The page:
Leave a comment:


  • 99explorer
    replied
    When I completed advanced infantry training in the U.S. Army, our company commander announced that we were "paid professional killers."
    To a bunch of twenty-year-olds, that sounded like high praise. It had such a macho ring to it.
    I imagine it still holds some appeal for hunters who wish to gross out their audience, and who prefer to "gut" rather than "field dress" their deer.

    Leave a comment:


  • Gary Devine
    replied
    Our 16 year old pet cat was not eating or drinking last week. He was slowly dying and suffering. The vet couldn't help us so he "put him down". You would never hear my wife or I say we "killed" our cat. Now in so many words we did tell the vet to "kill" our cat.
    We all use the “sugar coated” words and say we "put our pet down". Nobody on this website would ever say they "killed" their dog or family pet.

    I agree with Santa, one of God's Ten Commandments states "thou shall not kill". Lets not beat around the bush; the fact is as hunters we all kill wildlife. My opinion I feel the proper "Society Lingo" is to use the softer sugar coated words. The animal rights organizations will use the words “kill” and “murder” all the time. Whenever they complain about hunting in “letters to the editor” or when they are interview by newspaper reporters they will say words like kill, murder and hunting just for "trophy mounts". The antis hate when we use the word harvest.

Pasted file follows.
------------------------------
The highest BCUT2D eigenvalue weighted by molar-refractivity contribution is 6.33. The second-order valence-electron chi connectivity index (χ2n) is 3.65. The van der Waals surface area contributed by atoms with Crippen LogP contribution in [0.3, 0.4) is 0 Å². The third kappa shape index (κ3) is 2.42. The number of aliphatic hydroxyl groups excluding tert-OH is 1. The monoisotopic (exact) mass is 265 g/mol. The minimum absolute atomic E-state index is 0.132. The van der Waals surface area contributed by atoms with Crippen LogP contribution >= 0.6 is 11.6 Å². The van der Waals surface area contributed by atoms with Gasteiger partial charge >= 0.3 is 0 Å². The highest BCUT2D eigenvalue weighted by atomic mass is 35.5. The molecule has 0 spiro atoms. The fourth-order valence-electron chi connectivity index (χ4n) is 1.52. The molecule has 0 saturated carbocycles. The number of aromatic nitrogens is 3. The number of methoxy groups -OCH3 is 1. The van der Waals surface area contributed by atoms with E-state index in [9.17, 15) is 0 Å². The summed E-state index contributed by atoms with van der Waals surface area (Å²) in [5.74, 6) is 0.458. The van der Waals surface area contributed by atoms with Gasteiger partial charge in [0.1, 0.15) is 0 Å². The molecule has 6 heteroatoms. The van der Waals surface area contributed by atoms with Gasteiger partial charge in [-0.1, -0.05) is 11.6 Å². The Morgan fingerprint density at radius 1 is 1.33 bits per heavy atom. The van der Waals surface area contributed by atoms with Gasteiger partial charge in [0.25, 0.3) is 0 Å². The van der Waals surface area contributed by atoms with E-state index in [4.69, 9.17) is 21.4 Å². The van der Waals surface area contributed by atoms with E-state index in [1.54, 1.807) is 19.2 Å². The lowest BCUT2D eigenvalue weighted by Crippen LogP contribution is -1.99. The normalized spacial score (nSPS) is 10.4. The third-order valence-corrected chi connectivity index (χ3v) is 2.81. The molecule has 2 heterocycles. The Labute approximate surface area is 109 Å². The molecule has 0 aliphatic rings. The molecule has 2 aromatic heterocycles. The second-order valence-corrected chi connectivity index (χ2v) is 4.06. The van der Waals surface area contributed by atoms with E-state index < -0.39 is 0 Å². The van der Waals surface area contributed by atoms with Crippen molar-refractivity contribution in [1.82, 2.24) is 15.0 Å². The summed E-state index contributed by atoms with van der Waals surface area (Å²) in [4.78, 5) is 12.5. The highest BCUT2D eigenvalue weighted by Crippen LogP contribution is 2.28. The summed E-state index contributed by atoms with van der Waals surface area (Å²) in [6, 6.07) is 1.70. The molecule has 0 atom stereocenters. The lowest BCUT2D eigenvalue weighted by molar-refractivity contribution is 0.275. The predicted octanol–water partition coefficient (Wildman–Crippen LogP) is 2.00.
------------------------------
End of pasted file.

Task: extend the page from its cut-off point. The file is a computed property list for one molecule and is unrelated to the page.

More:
I am going to continue to clean the messy blood off the animal I shot in the woods, I will continue to cut off the animal’s tongue if it is hanging out and I will continue to use sugar coated words.
    I'm not given an inch to the Bambi Lovers but I am trying not appall someone who stands in the middle of the hunting debate.

    Leave a comment:


  • jay
    replied
    Corn and wheat are harvested.
    Groceries are bagged.

    Deer are killed.

    Leave a comment:


  • 99explorer
    replied
    "And he sometimes catches two deers." Ugh!!

    Leave a comment:


  • 99explorer
    replied
    "Catch" is a terrible choice of words, but is often heard among non-hunters, as in "My cousin catches a deer every year."
    Yikes!

    Leave a comment:


  • 99explorer
    replied
    "Get" seems to be a popular word among deer hunters, as in "Did you get your buck yet this year?"
    Answer: "No, and I didn't get one last year either."

    Leave a comment: